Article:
Investing in Gold
Investing in Gold: Dreaming of a Gold Christmas
A Daily Reckoning “Side Bar”
byKate Incontrera and Bill Bonner
Good news, goldbugs – your favorite precious metal reached its highest level in 18 years this past year.
We know that longtime DR sufferers aren’t surprised; they’ve been advised in these pages to drop the dollar and buy gold for years now. After all, gold is the anti-paper, and despite recent dollar strength, investors are increasingly exploring alternatives to U.S. and European currencies, as well as stocks and bonds.
“Strength in the dollar is more a reflection of trouble for the euro and the yen,” Addison Wiggin tells us. “Gold is the only investment alternative not susceptible to what ails the dollar.”
And gold has proved to be a better measurement of wealth (and a better way to hold onto that wealth) over paper money time and time again. BillBonner has called gold “nature’s money” – and for good reason. You can’t turn on a printing press or create it out of thin air; this naturally limits the “money supply,” generally keeping it in line with the economy itself.
Investing in Gold: We asked for $500 by Christmas –
Some analysts say that the gold market may been supported by comments from Russian and South African central banks, which hinted that they might want to beef up their gold reserves. Other experts contend that strong physical demand from countries like China and India are driving the rally. And you can’t forget about those who buy gold as a hedge against inflation.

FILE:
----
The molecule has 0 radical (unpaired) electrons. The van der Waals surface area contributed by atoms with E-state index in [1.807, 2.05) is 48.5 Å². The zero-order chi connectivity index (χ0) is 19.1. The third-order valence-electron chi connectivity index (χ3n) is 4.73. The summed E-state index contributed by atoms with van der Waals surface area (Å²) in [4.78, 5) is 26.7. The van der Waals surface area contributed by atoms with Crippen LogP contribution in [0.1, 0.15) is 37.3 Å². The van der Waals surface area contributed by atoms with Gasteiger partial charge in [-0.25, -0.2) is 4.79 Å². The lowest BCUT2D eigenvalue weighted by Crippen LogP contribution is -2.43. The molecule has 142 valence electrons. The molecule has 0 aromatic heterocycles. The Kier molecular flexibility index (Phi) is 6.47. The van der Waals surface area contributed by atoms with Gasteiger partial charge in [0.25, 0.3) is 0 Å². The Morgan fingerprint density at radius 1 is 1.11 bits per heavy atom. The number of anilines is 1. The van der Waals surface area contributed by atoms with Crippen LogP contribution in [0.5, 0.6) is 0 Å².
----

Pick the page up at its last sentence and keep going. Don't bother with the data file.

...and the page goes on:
Whatever the reason for this rally, it all looks very good for those smart investors who hold the yellow metal…and many believe that it’ll just keep getting better from here.
“Gold is going to (hit) $500 by Christmas and everything that happens is a step in that direction,” said Peter Hillyard, head of metal sales, Europe, at ANZ Investment Bank. [Editor’s Note: AND IT DID!]
“The funds want to diversify portfolios and they are buying commodities because they are seen as being potentialfor better returns.”
Investing in Gold:Answer Me This…
Would you rather hold one thousand dollars…or two ounces of gold?
It is a little like asking if we would rather have one old woman dressed for Sunday services or two young ones stark naked. Ask us something harder.
What happened recently? The price of gold jumped again. It is headed for $550. We may have to move up our buying target.
Why is the price of gold so important? Because gold is the ultimate competitor to the dollar. A vote for gold is a vote against the dollar, against paper money…and paper assets. It’s a way of saying, “Yes, we know Bernanke, Bush, Greenspan, Trichet and Goldman Sachs have everything under control, but we thought it might be a good idea to have some REAL money, just in case.”
Gold is a remarkable thing. It is found in the earth’s crust like lead or coal and sits on the periodic table. It can be mined, but it cannot be manufactured. It can be polished, but it cannot be enhanced. It can be wrought and worked, but it cannot be manipulated like paper money. It can be flattened into a sheet thinner than paper, but it yields to neither political pressure nor financial desperation.
For thousands of years, gold has been a measure of wealth and a way to keep it. Protecting your wealth was simple: you bought gold and hid it (Invading armies often routinely tortured their victims to get them to tell them where the gold was hidden.).
Investing in Gold: Napoleon Bonaparte – Gold Bug
At last night’s dinner party, we sat next to a woman who is writing a book about Napoleon Bonaparte.
“Bonaparte hated debt,” she said. “And he hated paper money. He had seen what it had done to France during the Revolution. He insisted on an honest currency based on gold coins.”